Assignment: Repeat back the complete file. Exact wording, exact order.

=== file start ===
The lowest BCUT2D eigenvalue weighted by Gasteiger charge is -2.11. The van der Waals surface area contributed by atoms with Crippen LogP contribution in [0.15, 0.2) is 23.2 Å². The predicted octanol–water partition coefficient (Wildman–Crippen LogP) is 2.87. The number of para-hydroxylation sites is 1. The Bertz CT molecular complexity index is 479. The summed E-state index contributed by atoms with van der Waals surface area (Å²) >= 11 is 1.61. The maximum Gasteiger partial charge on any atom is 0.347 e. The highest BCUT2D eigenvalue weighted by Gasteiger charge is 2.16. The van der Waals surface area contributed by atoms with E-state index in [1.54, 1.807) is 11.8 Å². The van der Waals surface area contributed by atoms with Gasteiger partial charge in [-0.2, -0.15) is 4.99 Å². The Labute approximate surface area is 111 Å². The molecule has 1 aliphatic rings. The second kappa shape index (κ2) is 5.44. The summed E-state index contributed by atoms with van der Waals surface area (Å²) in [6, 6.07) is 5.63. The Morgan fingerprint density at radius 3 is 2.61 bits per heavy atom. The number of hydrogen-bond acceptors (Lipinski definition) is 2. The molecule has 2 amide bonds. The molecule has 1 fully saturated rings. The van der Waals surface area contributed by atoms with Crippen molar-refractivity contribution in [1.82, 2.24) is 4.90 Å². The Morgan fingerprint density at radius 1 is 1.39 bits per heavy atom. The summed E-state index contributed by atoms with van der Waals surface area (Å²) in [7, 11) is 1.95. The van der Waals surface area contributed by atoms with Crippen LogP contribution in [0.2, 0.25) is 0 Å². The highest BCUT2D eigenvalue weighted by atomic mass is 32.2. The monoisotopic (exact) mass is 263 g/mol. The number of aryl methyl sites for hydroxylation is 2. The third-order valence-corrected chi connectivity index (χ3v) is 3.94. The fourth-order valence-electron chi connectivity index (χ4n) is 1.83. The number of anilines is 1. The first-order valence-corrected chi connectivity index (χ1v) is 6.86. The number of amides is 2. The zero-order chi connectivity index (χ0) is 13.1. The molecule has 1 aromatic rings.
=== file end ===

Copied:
The lowest BCUT2D eigenvalue weighted by Gasteiger charge is -2.11. The van der Waals surface area contributed by atoms with Crippen LogP contribution in [0.15, 0.2) is 23.2 Å². The predicted octanol–water partition coefficient (Wildman–Crippen LogP) is 2.87. The number of para-hydroxylation sites is 1. The Bertz CT molecular complexity index is 479. The summed E-state index contributed by atoms with van der Waals surface area (Å²) >= 11 is 1.61. The maximum Gasteiger partial charge on any atom is 0.347 e. The highest BCUT2D eigenvalue weighted by Gasteiger charge is 2.16. The van der Waals surface area contributed by atoms with E-state index in [1.54, 1.807) is 11.8 Å². The van der Waals surface area contributed by atoms with Gasteiger partial charge in [-0.2, -0.15) is 4.99 Å². The Labute approximate surface area is 111 Å². The molecule has 1 aliphatic rings. The second kappa shape index (κ2) is 5.44. The summed E-state index contributed by atoms with van der Waals surface area (Å²) in [6, 6.07) is 5.63. The Morgan fingerprint density at radius 3 is 2.61 bits per heavy atom. The number of hydrogen-bond acceptors (Lipinski definition) is 2. The molecule has 2 amide bonds. The molecule has 1 fully saturated rings. The van der Waals surface area contributed by atoms with Crippen molar-refractivity contribution in [1.82, 2.24) is 4.90 Å². The Morgan fingerprint density at radius 1 is 1.39 bits per heavy atom. The summed E-state index contributed by atoms with van der Waals surface area (Å²) in [7, 11) is 1.95. The van der Waals surface area contributed by atoms with Crippen LogP contribution in [0.2, 0.25) is 0 Å². The highest BCUT2D eigenvalue weighted by atomic mass is 32.2. The monoisotopic (exact) mass is 263 g/mol. The number of aryl methyl sites for hydroxylation is 2. The third-order valence-corrected chi connectivity index (χ3v) is 3.94. The fourth-order valence-electron chi connectivity index (χ4n) is 1.83. The number of anilines is 1. The first-order valence-corrected chi connectivity index (χ1v) is 6.86. The number of amides is 2. The zero-order chi connectivity index (χ0) is 13.1. The molecule has 1 aromatic rings.